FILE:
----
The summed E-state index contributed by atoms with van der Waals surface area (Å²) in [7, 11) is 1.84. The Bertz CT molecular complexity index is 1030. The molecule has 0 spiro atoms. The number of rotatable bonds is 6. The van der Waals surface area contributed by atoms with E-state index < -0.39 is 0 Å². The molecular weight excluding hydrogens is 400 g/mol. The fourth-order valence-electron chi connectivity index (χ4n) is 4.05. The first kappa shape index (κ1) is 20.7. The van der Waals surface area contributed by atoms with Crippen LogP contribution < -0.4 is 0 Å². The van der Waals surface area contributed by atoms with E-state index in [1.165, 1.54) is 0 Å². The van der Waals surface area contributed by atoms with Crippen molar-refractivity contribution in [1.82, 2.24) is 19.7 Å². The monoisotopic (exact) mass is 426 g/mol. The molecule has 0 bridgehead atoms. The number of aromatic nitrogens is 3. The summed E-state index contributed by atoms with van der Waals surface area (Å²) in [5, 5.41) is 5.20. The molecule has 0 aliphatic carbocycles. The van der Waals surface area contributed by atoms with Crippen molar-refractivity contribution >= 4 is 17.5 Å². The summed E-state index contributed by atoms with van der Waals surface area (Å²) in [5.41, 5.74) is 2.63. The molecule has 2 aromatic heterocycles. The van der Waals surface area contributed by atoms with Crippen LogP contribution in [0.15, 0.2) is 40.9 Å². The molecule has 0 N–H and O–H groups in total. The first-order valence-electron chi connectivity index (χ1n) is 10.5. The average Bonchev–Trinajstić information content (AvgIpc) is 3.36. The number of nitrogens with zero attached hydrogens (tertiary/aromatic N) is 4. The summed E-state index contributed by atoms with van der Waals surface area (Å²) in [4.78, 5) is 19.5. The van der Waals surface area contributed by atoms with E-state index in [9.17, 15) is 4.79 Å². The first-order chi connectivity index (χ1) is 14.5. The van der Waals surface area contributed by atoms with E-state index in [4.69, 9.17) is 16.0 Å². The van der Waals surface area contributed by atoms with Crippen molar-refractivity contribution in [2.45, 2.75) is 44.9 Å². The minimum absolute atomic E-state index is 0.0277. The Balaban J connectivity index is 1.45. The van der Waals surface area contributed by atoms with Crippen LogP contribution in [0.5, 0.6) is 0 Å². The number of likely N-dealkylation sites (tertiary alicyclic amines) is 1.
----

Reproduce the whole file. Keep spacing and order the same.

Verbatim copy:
The summed E-state index contributed by atoms with van der Waals surface area (Å²) in [7, 11) is 1.84. The Bertz CT molecular complexity index is 1030. The molecule has 0 spiro atoms. The number of rotatable bonds is 6. The van der Waals surface area contributed by atoms with E-state index < -0.39 is 0 Å². The molecular weight excluding hydrogens is 400 g/mol. The fourth-order valence-electron chi connectivity index (χ4n) is 4.05. The first kappa shape index (κ1) is 20.7. The van der Waals surface area contributed by atoms with Crippen LogP contribution < -0.4 is 0 Å². The van der Waals surface area contributed by atoms with E-state index in [1.165, 1.54) is 0 Å². The van der Waals surface area contributed by atoms with Crippen molar-refractivity contribution in [1.82, 2.24) is 19.7 Å². The monoisotopic (exact) mass is 426 g/mol. The molecule has 0 bridgehead atoms. The number of aromatic nitrogens is 3. The summed E-state index contributed by atoms with van der Waals surface area (Å²) in [5, 5.41) is 5.20. The molecule has 0 aliphatic carbocycles. The van der Waals surface area contributed by atoms with Crippen molar-refractivity contribution >= 4 is 17.5 Å². The summed E-state index contributed by atoms with van der Waals surface area (Å²) in [5.41, 5.74) is 2.63. The molecule has 2 aromatic heterocycles. The van der Waals surface area contributed by atoms with Crippen LogP contribution in [0.15, 0.2) is 40.9 Å². The molecule has 0 N–H and O–H groups in total. The first-order valence-electron chi connectivity index (χ1n) is 10.5. The average Bonchev–Trinajstić information content (AvgIpc) is 3.36. The number of nitrogens with zero attached hydrogens (tertiary/aromatic N) is 4. The summed E-state index contributed by atoms with van der Waals surface area (Å²) in [4.78, 5) is 19.5. The van der Waals surface area contributed by atoms with E-state index in [9.17, 15) is 4.79 Å². The first-order chi connectivity index (χ1) is 14.5. The van der Waals surface area contributed by atoms with E-state index in [4.69, 9.17) is 16.0 Å². The van der Waals surface area contributed by atoms with Crippen molar-refractivity contribution in [2.45, 2.75) is 44.9 Å². The minimum absolute atomic E-state index is 0.0277. The Balaban J connectivity index is 1.45. The van der Waals surface area contributed by atoms with Crippen LogP contribution in [0.5, 0.6) is 0 Å². The number of likely N-dealkylation sites (tertiary alicyclic amines) is 1.